Researchers from Australia have shed light on a better way of identifying which patients will be better respondents to the powerful ovarian cancer drug called the PARP inhibitors and which will not, answering a riddle in the treatment of ovarian cancer about why these drugs work better in case of some patients and not so much on others. This adds to a crucial checklist that is often referred to when deciding the course of action for ovarian cancer patients; finding targeted treatments for the condition is necessary to improve patient survival rates, which have not improved notably over the past three decades.
The researchers state that PARP inhibitors work only in ovarian cancer patients when the DNA repair process of the cancer was not functioning, owing to the fact that the BRCA1 genes are silenced, as normally as in normal cases. However, even in the cases that the scientific world thought that the PARP inhibitor therapy should work, it did not often work. Researchers have now found subtle changes in some cancers with silenced BRCA1 gene. This made researchers realize that all the patients from this group will also not respond in the same way of PARPi.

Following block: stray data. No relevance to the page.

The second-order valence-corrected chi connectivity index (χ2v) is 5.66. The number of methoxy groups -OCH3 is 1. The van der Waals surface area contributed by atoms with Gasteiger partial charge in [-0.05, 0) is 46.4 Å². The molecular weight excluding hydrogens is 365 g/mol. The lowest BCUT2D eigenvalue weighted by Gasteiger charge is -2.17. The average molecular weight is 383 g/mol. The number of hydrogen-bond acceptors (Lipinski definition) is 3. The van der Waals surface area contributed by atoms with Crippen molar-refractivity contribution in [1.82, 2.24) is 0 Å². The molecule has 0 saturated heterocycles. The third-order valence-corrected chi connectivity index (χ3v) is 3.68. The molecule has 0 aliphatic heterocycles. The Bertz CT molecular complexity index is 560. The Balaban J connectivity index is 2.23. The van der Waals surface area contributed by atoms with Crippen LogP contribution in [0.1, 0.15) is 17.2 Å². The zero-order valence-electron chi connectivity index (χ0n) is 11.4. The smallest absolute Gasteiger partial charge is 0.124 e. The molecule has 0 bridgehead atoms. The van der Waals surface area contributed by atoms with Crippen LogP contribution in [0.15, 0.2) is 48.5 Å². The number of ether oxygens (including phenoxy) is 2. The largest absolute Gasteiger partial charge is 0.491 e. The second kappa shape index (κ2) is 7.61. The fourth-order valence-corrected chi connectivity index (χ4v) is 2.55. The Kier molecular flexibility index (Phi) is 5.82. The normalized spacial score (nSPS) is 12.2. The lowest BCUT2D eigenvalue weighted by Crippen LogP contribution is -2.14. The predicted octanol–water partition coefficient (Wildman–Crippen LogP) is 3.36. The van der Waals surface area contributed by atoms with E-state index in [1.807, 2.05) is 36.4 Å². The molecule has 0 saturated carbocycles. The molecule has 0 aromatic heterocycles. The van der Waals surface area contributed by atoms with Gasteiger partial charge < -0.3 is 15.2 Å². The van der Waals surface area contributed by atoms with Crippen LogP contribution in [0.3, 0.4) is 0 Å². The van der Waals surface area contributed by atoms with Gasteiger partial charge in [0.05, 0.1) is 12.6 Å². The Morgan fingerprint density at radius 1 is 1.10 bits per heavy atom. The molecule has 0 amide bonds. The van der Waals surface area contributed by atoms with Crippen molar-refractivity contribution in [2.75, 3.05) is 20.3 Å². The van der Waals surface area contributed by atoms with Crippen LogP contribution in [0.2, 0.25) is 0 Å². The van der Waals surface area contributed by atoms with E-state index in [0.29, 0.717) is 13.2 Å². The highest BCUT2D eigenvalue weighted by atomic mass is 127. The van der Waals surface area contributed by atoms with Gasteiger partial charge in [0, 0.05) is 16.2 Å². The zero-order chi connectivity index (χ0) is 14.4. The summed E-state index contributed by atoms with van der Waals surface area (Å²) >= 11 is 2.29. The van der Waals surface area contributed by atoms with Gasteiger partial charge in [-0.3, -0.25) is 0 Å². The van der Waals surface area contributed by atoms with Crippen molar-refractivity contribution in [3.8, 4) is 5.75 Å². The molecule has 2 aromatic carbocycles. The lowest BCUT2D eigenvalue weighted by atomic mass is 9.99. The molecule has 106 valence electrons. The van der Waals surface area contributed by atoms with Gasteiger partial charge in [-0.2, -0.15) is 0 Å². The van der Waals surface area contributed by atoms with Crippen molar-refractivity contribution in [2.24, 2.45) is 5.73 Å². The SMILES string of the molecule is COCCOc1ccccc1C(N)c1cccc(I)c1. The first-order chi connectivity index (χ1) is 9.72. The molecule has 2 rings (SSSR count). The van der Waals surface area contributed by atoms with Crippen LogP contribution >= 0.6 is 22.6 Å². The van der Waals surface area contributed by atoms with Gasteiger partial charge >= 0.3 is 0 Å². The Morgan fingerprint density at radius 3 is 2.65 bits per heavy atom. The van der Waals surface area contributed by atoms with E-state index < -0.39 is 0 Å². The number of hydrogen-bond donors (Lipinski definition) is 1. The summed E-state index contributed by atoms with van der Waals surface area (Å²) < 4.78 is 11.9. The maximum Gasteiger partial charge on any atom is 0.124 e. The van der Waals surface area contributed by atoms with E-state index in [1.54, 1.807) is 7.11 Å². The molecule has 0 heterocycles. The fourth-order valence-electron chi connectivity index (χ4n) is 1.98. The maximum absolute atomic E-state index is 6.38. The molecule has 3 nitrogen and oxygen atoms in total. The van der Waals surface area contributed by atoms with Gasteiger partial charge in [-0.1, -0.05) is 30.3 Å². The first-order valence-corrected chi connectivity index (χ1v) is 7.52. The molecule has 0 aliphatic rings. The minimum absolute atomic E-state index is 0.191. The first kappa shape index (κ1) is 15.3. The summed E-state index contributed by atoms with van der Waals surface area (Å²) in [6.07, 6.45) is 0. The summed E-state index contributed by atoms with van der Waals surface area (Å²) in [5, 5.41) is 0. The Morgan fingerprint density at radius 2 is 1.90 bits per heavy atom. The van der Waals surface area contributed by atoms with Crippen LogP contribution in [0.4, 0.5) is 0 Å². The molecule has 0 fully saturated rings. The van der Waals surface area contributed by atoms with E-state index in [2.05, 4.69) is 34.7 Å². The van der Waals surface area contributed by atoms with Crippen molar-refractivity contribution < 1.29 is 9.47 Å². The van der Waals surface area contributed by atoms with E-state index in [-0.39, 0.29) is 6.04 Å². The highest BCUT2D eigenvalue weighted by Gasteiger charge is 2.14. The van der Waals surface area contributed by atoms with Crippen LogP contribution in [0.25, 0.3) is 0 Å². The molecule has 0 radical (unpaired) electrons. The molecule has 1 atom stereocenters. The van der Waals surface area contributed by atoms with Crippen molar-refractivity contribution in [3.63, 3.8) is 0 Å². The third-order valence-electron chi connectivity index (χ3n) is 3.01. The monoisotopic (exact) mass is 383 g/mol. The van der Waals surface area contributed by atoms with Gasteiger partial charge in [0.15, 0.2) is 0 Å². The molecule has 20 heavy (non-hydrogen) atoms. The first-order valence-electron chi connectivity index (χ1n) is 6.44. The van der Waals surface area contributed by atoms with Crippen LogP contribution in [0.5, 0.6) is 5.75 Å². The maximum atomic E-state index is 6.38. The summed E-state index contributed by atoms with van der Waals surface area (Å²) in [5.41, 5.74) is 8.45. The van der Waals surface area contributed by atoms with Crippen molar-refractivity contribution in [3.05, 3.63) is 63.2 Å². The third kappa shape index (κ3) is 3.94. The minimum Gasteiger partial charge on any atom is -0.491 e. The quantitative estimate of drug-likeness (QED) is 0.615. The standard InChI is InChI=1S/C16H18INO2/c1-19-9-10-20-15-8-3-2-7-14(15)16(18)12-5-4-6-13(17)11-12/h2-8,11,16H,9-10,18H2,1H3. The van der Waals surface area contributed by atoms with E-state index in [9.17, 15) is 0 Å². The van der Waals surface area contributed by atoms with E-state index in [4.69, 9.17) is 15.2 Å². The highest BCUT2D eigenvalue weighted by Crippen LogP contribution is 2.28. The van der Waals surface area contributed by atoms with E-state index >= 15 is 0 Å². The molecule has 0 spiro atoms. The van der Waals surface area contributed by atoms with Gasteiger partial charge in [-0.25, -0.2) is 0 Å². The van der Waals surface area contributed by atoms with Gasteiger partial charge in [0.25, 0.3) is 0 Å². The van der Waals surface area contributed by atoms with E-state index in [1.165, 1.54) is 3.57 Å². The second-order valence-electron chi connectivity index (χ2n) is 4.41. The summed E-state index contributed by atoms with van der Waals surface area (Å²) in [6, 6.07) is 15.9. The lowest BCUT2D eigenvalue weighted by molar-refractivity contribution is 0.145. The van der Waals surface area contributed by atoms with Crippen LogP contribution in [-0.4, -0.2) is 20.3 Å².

The study has demonstrated that the only factor leading to a faulty DNA repair process in cancer cells is not incomplete methylation. Researchers analyzed these nuances in previous assumptions using patient derived xenografts (PDX) and quality data sets. The use of PDX models turned out to be highly effective owing to the fact that PDX models very closely mimic the complexity of cancerous cells at crucial stages during the progression of cancer. The study has been published in the Nature Communications journal.